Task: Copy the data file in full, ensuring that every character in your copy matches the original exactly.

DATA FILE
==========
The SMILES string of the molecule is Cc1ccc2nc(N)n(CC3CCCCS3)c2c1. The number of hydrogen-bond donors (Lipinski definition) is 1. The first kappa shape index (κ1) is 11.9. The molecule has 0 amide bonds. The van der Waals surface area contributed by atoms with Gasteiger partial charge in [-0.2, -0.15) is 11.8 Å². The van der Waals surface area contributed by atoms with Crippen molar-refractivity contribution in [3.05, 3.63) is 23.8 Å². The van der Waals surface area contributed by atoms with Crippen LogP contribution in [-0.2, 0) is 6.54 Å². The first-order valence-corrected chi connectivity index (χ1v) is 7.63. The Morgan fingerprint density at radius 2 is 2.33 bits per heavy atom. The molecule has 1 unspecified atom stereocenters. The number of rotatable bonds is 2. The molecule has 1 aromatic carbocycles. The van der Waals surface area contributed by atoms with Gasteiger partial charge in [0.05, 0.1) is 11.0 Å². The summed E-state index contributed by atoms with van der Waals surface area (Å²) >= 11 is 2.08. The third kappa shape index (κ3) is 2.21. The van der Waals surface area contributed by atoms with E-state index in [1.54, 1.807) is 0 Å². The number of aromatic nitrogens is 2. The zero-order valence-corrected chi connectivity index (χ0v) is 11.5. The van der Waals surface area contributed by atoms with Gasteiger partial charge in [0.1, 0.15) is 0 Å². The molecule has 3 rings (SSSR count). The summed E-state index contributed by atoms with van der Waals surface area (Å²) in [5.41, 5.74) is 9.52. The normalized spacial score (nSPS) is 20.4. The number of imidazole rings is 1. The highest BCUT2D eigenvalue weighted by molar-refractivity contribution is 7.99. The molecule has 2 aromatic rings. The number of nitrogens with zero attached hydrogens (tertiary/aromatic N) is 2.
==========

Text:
The SMILES string of the molecule is Cc1ccc2nc(N)n(CC3CCCCS3)c2c1. The number of hydrogen-bond donors (Lipinski definition) is 1. The first kappa shape index (κ1) is 11.9. The molecule has 0 amide bonds. The van der Waals surface area contributed by atoms with Gasteiger partial charge in [-0.2, -0.15) is 11.8 Å². The van der Waals surface area contributed by atoms with Crippen molar-refractivity contribution in [3.05, 3.63) is 23.8 Å². The van der Waals surface area contributed by atoms with Crippen LogP contribution in [-0.2, 0) is 6.54 Å². The first-order valence-corrected chi connectivity index (χ1v) is 7.63. The Morgan fingerprint density at radius 2 is 2.33 bits per heavy atom. The molecule has 1 unspecified atom stereocenters. The number of rotatable bonds is 2. The molecule has 1 aromatic carbocycles. The van der Waals surface area contributed by atoms with Gasteiger partial charge in [0.05, 0.1) is 11.0 Å². The summed E-state index contributed by atoms with van der Waals surface area (Å²) >= 11 is 2.08. The third kappa shape index (κ3) is 2.21. The van der Waals surface area contributed by atoms with E-state index in [1.54, 1.807) is 0 Å². The number of aromatic nitrogens is 2. The zero-order valence-corrected chi connectivity index (χ0v) is 11.5. The van der Waals surface area contributed by atoms with Gasteiger partial charge in [0.1, 0.15) is 0 Å². The molecule has 3 rings (SSSR count). The summed E-state index contributed by atoms with van der Waals surface area (Å²) in [5.41, 5.74) is 9.52. The normalized spacial score (nSPS) is 20.4. The number of imidazole rings is 1. The highest BCUT2D eigenvalue weighted by molar-refractivity contribution is 7.99. The molecule has 2 aromatic rings. The number of nitrogens with zero attached hydrogens (tertiary/aromatic N) is 2.